How Your Eyes Work


KidsHealth presents
“How the Body Works,” with Chloe and the Nurb. [MUSIC PLAYING] [MUSIC PLAYING] Nurb, just because
eyeballs are the size of ping pong balls doesn’t mean
they make good ping pong balls. A nurb cannot be blamed for his
love of scientific exploration, my dear Chloe. It is what makes him a nurb. Then can we use the
eyeballs to explore how an eyeball works instead? We could, but these
are kind of small and– Squished. One might say that. How about we take a look at him? Most excellent idea. Let’s do. The eyeball is a
beautiful machine with lots of different
parts working together to let you see. Poets say the eyes are
the window to the soul. Well, the window to the
eyeball is the cornea, a dome of clear tissue
up in front of the eye that focuses light
as it passes through. Look at that
beautiful green eye. And brown eye. And blue eye. The colorful part is
called the iris, right? Yup. It’s right behind the cornea. In the middle of the iris
is a black circle called the pupil, an opening that
lets light into the eye. The iris has muscles
attached to it that change its size, making
the pupil bigger and smaller to control how much
light gets through. So the pupil gets smaller
when there’s a lot of light and bigger when it’s dimmer. Don’t look now, but I
think we’re being watched. Hmm. Ha! He blinked first. Which is a good thing. Blinking protects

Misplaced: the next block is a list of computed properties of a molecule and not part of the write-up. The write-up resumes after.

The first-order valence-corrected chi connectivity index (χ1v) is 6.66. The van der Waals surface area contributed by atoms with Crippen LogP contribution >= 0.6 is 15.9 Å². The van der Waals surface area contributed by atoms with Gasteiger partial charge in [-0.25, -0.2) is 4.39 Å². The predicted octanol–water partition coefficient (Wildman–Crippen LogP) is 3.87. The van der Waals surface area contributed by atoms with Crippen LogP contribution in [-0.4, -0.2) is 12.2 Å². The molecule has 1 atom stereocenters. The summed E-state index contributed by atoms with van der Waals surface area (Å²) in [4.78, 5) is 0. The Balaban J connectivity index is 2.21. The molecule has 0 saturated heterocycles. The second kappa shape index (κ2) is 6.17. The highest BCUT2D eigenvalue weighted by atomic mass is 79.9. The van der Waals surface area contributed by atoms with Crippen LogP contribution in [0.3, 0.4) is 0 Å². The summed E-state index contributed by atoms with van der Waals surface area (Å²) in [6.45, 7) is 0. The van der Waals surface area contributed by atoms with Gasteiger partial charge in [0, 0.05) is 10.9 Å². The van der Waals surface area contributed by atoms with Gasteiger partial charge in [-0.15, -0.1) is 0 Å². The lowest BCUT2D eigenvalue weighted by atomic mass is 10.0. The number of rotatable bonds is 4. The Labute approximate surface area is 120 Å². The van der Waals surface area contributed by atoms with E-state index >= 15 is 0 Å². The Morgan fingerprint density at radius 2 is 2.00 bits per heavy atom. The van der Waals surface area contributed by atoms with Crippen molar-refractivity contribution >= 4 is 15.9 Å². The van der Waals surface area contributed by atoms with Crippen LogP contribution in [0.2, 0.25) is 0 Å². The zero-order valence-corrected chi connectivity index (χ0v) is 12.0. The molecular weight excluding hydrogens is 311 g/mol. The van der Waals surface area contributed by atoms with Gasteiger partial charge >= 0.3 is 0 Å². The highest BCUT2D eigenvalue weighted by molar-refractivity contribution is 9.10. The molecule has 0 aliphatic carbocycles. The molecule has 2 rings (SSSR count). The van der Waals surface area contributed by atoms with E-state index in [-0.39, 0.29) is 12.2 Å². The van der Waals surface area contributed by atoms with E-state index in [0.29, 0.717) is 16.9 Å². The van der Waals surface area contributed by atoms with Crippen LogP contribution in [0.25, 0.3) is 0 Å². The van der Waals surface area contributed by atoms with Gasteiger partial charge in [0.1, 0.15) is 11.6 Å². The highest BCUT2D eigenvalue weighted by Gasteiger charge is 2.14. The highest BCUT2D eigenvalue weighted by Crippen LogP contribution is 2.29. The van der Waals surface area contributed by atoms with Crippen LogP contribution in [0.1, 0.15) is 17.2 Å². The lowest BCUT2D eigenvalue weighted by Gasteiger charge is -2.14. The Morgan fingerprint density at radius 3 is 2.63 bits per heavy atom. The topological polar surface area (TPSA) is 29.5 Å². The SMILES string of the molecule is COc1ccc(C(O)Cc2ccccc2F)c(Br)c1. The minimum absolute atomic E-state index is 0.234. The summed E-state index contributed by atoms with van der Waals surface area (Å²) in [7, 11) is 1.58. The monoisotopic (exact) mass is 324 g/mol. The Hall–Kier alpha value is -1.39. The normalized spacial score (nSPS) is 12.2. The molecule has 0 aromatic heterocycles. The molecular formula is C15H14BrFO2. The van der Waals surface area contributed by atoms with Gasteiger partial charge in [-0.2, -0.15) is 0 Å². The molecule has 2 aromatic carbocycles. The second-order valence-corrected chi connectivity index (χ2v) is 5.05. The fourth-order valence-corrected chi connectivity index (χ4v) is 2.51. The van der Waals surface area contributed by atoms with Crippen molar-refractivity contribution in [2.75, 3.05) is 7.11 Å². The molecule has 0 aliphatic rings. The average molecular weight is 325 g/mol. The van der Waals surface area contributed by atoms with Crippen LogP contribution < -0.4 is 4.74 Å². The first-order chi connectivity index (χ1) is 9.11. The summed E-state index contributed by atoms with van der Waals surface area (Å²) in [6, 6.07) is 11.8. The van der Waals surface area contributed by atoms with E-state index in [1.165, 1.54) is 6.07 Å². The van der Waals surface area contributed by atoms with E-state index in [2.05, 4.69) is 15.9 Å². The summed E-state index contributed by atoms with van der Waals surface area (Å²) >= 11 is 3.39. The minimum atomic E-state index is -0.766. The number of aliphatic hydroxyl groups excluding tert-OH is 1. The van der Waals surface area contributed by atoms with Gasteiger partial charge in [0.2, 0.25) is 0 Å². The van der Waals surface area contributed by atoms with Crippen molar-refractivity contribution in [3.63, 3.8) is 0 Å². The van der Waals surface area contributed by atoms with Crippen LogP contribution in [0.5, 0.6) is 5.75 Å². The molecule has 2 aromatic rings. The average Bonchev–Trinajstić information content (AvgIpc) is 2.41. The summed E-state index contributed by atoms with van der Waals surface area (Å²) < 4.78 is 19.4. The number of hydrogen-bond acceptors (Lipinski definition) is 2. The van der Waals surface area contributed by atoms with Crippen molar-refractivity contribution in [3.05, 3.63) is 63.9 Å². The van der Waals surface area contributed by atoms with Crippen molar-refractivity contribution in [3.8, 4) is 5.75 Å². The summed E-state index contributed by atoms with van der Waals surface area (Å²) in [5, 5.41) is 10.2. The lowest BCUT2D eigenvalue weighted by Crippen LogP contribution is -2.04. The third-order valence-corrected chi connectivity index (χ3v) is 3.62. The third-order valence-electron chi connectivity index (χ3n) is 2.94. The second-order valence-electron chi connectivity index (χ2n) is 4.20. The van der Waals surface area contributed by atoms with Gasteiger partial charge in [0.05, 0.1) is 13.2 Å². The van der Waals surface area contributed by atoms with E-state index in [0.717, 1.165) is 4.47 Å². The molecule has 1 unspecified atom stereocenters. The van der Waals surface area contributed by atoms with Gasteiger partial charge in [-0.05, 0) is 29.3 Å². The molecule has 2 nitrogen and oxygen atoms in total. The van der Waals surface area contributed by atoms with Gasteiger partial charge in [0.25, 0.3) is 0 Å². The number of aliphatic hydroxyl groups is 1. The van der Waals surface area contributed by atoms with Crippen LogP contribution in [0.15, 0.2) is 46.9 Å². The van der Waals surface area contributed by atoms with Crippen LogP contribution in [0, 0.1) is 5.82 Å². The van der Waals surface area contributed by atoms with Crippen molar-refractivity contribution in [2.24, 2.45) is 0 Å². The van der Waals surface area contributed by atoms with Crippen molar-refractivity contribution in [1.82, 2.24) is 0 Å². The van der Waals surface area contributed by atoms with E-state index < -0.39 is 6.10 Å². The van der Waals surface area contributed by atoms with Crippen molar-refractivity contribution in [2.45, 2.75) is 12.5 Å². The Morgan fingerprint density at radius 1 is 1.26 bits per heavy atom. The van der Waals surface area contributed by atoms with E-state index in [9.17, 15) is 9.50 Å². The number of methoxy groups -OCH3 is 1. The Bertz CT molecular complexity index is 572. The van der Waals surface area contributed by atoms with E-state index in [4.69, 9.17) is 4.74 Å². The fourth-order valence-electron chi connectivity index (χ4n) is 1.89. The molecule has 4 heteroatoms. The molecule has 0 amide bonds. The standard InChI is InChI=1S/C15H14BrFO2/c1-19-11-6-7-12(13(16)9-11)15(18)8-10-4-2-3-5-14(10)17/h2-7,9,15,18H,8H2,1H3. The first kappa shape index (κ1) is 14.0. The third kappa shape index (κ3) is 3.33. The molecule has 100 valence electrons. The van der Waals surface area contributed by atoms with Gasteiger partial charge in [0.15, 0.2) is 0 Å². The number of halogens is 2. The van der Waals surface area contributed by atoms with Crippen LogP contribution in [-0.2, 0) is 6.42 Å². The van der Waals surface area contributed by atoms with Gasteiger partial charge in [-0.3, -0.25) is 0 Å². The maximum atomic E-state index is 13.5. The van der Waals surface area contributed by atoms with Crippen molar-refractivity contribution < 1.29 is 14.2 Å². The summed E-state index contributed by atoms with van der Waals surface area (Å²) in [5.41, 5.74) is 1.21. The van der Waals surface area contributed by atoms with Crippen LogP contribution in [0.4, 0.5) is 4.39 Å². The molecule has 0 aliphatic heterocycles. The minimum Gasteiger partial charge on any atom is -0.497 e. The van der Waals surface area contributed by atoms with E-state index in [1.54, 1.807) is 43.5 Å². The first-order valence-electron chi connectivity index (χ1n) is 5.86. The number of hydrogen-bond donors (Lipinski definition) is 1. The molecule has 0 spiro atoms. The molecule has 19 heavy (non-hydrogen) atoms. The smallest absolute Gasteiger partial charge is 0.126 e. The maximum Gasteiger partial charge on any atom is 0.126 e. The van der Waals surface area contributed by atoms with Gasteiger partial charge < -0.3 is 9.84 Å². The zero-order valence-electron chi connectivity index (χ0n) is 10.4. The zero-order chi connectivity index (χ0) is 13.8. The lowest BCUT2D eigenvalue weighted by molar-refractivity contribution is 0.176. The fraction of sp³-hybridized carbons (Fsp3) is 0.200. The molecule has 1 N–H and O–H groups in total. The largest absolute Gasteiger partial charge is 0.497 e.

and moistens the eye. Good point. So what happens
after the light has passed through the
cornea and the pupil? The light passes
through the lens. Like the lens in a camera? Precisely. The lens focuses the light
onto the back of the eye, where seeing really starts to happen. Can the lens in the
eye focus on stuff that’s close and stuff that’s
far, like a camera lens would? It sure can. Let’s head inside to see how. Last one through the
pupil’s a rotten egg! The lens is held
in place by a bunch of fibers, which are attached
to this ciliary muscles. (SINGING) Ciliary! Ciliary! Ciliary! The ciliary muscles
change the shape of the lens to let the eye
change its focus from something close by to something far away. What are you waiting for? Let’s get focusing! To see something near,
the ciliary muscle makes the lens the thicker. To see something far,
the ciliary muscles makes the lens thinner. From the lens, we
travel to the retina, the back wall of the eyeball. Right, because the lens focuses
the light onto the retina. The retina has millions of
light sensitive cells called rods and cones– about
120 million rods and 7 million cones in each eye. Whoa. That’s a lot of rods and cones. What’s the difference
between them? It’s the difference between
black and white and color! The rods see in black,
white, and shades of gray, and help us see the shape
and form of a thing. Rods also help us
see in the dark. And the cones see color? Cones are sensitive to one
of three colors– red, green, or blue. Together, they let us
see millions of colors, but cones need more light
than rods to work with. Hey, what’s this thing
behind the retina? Hey, no bouncing
on the optic nerve. It carries messages to the
brain about what you’re seeing. The rods and cones
change the colors and shapes you see into
millions of nerve messages. Then those messages are
carried along the optic nerve to the brain. It’s like your eye
is sending the brain a report on what you’re seeing. Then your brain
translates the report into cat, apple, or bicycle. Or– a ping pong ball! Hm? Keep your eye on the
ball there, Nurb. Oh! Ha ha, it’s on. [MUSIC PLAYING] [MUSIC PLAYING]

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